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Houston’s Southern Smoke Foundation Gears Up to Help the Restaurant Industry During the Coronavirus Pandemic

The organization is preparing to disburse money to hospitality industry professionals and restaurant owners in need

Chef Chris Shepherd founded the Southern Smoke Foundation in 2015
Catchlight Photography for Southern Smoke
Amy McCarthy is a reporter at, focusing on pop culture, policy and labor, and only the weirdest online trends.

As coronavirus precautions close some restaurants and force others to focus on takeout and delivery, chef Chris Shepherd’s nonprofit Southern Smoke Foundation is gearing up to help restaurant owners and hospitality industry professionals weather the coming weeks.

According to Southern Smoke Foundation executive director Kathryn Lott, the organization is currently accepting both donations and applications from restaurant owners and service industry workers who are dealing with closed businesses or significant declines in revenue. “What we’re seeing now is fear. Just total fear,” Lott tells Eater. “This industry is so insular, and the culture is that people become like family. That mentality means that I have a lot of people reaching out to me who are worried about their employees, their family, and their friends.”

The Foundation has been on high alert since early March, when officials in Austin canceled the city’s massive South By Southwest festival. Once the cancellation was announced, Southern Smoke created the Austin Relief Fund in partnership with Austin-based PR firm Giant Noise, which will earmark funds to directly benefit the hospitality industry in Capitol City. Then there’s the Emergency Relief Fund, which Southern Smoke operates year-round to assist hospitality professionals in crisis.

Right now, though, Southern Smoke isn’t disbursing any funds just yet. Instead, Lott and her team are “taking a pause” to ensure that they’ll have enough funds to help as many people as possible as the spread of coronavirus continues. “My plan is to make investments that make the most impact,” Lott says. “We want to make sure we have a snapshot of the full picture before we start throwing out money and depleting our funds before we truly know what we’re up against.”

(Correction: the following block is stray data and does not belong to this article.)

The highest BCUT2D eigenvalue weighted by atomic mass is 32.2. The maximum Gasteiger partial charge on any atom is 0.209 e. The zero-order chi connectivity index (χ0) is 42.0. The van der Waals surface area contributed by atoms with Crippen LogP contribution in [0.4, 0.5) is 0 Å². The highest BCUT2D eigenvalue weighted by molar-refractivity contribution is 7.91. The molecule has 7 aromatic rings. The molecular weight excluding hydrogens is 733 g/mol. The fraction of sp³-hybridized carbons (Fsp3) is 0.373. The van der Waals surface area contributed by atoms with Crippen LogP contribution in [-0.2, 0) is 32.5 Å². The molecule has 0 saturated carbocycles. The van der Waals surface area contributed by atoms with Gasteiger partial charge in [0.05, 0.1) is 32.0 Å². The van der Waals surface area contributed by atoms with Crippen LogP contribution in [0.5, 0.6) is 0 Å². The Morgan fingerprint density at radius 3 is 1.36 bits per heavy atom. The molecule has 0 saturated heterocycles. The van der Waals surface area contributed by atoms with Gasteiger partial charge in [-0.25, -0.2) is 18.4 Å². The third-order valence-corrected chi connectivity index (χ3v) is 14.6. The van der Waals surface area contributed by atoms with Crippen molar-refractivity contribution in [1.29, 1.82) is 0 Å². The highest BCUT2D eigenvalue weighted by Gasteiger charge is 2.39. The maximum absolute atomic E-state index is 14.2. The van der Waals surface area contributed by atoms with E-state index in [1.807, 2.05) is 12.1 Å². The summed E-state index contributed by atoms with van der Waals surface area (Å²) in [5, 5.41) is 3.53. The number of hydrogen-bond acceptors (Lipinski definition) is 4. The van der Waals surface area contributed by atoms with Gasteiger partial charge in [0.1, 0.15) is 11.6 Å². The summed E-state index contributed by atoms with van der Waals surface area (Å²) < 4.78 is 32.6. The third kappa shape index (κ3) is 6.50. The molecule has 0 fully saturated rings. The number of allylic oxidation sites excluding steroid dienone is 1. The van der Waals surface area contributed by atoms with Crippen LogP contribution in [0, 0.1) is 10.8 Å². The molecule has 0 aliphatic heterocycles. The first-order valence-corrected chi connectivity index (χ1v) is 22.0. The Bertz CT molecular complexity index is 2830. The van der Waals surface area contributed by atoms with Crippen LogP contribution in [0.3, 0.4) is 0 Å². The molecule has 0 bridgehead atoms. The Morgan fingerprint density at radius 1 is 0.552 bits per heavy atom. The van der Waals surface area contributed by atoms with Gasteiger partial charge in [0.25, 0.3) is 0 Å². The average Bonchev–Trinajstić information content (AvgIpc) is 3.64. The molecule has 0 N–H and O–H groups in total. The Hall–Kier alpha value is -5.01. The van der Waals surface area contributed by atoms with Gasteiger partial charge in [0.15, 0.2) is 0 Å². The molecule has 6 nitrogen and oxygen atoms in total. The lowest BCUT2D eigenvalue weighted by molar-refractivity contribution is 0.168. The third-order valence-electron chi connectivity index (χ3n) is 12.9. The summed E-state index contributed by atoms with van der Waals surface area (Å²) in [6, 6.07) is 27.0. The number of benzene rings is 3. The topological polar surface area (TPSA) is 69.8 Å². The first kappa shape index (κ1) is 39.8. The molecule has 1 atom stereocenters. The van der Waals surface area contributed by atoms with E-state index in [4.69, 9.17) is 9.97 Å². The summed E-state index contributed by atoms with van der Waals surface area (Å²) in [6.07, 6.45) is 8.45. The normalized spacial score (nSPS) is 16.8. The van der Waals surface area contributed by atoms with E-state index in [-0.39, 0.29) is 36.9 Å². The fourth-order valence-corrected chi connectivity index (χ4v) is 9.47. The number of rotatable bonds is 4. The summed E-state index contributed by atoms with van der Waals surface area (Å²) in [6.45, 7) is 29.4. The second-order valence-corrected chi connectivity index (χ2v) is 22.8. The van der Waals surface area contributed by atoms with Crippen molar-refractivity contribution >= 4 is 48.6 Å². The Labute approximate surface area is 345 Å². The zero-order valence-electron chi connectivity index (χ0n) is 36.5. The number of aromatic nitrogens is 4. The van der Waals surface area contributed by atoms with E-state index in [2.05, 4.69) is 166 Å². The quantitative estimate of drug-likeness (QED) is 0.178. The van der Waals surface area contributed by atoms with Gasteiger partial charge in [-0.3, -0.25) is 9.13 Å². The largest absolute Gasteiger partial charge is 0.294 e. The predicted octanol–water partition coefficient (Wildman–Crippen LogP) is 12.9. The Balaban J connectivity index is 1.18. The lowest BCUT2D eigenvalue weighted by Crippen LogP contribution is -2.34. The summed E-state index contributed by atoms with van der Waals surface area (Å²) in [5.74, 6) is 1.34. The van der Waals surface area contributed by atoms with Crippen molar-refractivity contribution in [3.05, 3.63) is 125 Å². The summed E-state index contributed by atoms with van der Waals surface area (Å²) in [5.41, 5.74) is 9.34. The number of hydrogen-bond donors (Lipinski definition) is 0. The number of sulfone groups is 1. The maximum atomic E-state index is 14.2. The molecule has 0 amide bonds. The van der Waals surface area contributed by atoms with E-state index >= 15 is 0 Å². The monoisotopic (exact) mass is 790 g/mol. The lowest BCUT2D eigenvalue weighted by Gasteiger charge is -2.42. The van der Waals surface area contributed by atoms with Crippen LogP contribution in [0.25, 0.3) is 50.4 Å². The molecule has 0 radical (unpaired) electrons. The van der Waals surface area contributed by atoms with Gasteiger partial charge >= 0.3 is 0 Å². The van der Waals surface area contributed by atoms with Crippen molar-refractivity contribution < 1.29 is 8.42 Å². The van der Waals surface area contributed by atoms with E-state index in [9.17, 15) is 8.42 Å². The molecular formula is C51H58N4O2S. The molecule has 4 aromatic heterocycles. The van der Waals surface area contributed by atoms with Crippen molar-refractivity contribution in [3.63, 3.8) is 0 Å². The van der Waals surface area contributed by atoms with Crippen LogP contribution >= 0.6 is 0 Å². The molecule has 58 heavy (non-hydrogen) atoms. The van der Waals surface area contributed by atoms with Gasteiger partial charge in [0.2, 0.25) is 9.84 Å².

As Lott notes, the organization is itself in a moment of crisis. On the heels of cancelling its spring fundraiser, which was expected to raise more than $200,000 for the organization’s Emergency Relief Fund, Lott is a little bit nervous about what’s coming next. “I’m trying to stay poised and not undo any of the hard work that has already been done, and trusting our system to respond to the crisis at hand,” she says. “I get that people are really scared, but we have to make sure that the funds are going to people who truly meet the definition of ‘crisis.’”

Crisis isn’t anything new for the Southern Smoke Foundation. Originally founded as a fundraiser to raise money for multiple sclerosis research, the organization shifted its focus to disaster relief in 2017 in the aftermath of Hurricane Harvey. Following the storm, Southern Smoke donated more than $500,000 to hospitality industry professionals in need, and now keeps its Emergency Relief Fund open year-round to help people in the industry pay for everything from rent to essential medications.

And that work will need to continue while the Foundation assists restaurants during the coronavirus outbreak. “We are a crisis relief organization, and we’re still dealing with crises from before this hit,” Lott says. “We have people who need surgery and cancer treatment, and all of that is still in the works. We are always looking to help everyone from the busboy and the bartender to the restaurant owner, and all of that need is going to have to be assessed and prioritized.”

At present, though, applications for assistance related to coronavirus are already starting to roll in, though Lott describes most of them as “fear-based” as opposed to reporting actual losses. That will likely change in the coming weeks, and as a result, the organization has issued a plea for donations, but hasn’t seen any major spike in funds coming in. “Our fundraising is already a little upside down, but it’s been super cool to see many people making small donations of $10 or $20,” she says. “It means a lot that someone would take the time to make sure they can help other people in the ways that they can.”